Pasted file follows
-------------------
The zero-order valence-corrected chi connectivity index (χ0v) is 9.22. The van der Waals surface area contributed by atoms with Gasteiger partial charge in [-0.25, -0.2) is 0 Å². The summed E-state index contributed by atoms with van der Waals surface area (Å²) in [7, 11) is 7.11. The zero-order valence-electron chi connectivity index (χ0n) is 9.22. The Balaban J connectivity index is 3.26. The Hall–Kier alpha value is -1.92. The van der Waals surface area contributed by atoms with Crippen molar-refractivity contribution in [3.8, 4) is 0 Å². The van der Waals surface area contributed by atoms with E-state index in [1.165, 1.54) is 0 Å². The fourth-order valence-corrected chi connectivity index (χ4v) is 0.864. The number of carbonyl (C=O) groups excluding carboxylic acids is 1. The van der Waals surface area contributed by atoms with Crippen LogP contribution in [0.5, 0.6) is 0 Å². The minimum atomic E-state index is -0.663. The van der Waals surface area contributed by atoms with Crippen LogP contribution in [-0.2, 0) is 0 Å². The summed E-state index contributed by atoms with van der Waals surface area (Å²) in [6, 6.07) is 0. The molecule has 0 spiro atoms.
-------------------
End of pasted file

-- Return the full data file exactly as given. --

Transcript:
The zero-order valence-corrected chi connectivity index (χ0v) is 9.22. The van der Waals surface area contributed by atoms with Gasteiger partial charge in [-0.25, -0.2) is 0 Å². The summed E-state index contributed by atoms with van der Waals surface area (Å²) in [7, 11) is 7.11. The zero-order valence-electron chi connectivity index (χ0n) is 9.22. The Balaban J connectivity index is 3.26. The Hall–Kier alpha value is -1.92. The van der Waals surface area contributed by atoms with Crippen molar-refractivity contribution in [3.8, 4) is 0 Å². The van der Waals surface area contributed by atoms with E-state index in [1.165, 1.54) is 0 Å². The fourth-order valence-corrected chi connectivity index (χ4v) is 0.864. The number of carbonyl (C=O) groups excluding carboxylic acids is 1. The van der Waals surface area contributed by atoms with Crippen LogP contribution in [0.5, 0.6) is 0 Å². The minimum atomic E-state index is -0.663. The van der Waals surface area contributed by atoms with Crippen LogP contribution in [-0.2, 0) is 0 Å². The summed E-state index contributed by atoms with van der Waals surface area (Å²) in [6, 6.07) is 0. The molecule has 0 spiro atoms.